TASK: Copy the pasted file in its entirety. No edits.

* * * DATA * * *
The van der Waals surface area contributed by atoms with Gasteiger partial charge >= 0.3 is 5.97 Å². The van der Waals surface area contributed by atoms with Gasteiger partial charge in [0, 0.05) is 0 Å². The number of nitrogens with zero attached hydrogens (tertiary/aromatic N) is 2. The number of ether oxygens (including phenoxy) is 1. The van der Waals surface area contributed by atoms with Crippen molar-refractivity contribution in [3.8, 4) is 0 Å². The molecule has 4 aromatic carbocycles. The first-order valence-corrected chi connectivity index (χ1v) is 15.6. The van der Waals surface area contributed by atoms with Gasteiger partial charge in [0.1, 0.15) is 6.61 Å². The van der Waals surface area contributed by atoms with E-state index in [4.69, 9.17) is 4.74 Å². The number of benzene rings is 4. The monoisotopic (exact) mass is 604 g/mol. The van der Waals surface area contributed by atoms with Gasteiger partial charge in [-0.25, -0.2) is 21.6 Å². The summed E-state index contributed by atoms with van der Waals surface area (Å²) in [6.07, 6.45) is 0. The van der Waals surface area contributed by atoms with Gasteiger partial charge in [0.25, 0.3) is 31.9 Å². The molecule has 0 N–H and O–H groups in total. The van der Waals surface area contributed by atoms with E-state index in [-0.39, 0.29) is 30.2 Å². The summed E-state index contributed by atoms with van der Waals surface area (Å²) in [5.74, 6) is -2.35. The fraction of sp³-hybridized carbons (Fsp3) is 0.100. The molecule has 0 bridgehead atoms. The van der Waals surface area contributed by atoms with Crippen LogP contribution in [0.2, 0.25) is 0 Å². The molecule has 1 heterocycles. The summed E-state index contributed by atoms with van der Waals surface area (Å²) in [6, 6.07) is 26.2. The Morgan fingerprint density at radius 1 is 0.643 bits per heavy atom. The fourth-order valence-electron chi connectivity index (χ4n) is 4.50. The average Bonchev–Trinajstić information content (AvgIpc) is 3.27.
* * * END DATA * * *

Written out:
The van der Waals surface area contributed by atoms with Gasteiger partial charge >= 0.3 is 5.97 Å². The van der Waals surface area contributed by atoms with Gasteiger partial charge in [0, 0.05) is 0 Å². The number of nitrogens with zero attached hydrogens (tertiary/aromatic N) is 2. The number of ether oxygens (including phenoxy) is 1. The van der Waals surface area contributed by atoms with Crippen molar-refractivity contribution in [3.8, 4) is 0 Å². The molecule has 4 aromatic carbocycles. The first-order valence-corrected chi connectivity index (χ1v) is 15.6. The van der Waals surface area contributed by atoms with Gasteiger partial charge in [0.1, 0.15) is 6.61 Å². The van der Waals surface area contributed by atoms with E-state index in [4.69, 9.17) is 4.74 Å². The number of benzene rings is 4. The monoisotopic (exact) mass is 604 g/mol. The van der Waals surface area contributed by atoms with Gasteiger partial charge in [-0.25, -0.2) is 21.6 Å². The summed E-state index contributed by atoms with van der Waals surface area (Å²) in [6.07, 6.45) is 0. The van der Waals surface area contributed by atoms with Gasteiger partial charge in [0.25, 0.3) is 31.9 Å². The molecule has 0 N–H and O–H groups in total. The van der Waals surface area contributed by atoms with E-state index in [-0.39, 0.29) is 30.2 Å². The summed E-state index contributed by atoms with van der Waals surface area (Å²) in [5.74, 6) is -2.35. The fraction of sp³-hybridized carbons (Fsp3) is 0.100. The molecule has 0 bridgehead atoms. The van der Waals surface area contributed by atoms with Crippen LogP contribution in [0.2, 0.25) is 0 Å². The molecule has 1 heterocycles. The summed E-state index contributed by atoms with van der Waals surface area (Å²) in [6, 6.07) is 26.2. The Morgan fingerprint density at radius 1 is 0.643 bits per heavy atom. The fourth-order valence-electron chi connectivity index (χ4n) is 4.50. The average Bonchev–Trinajstić information content (AvgIpc) is 3.27.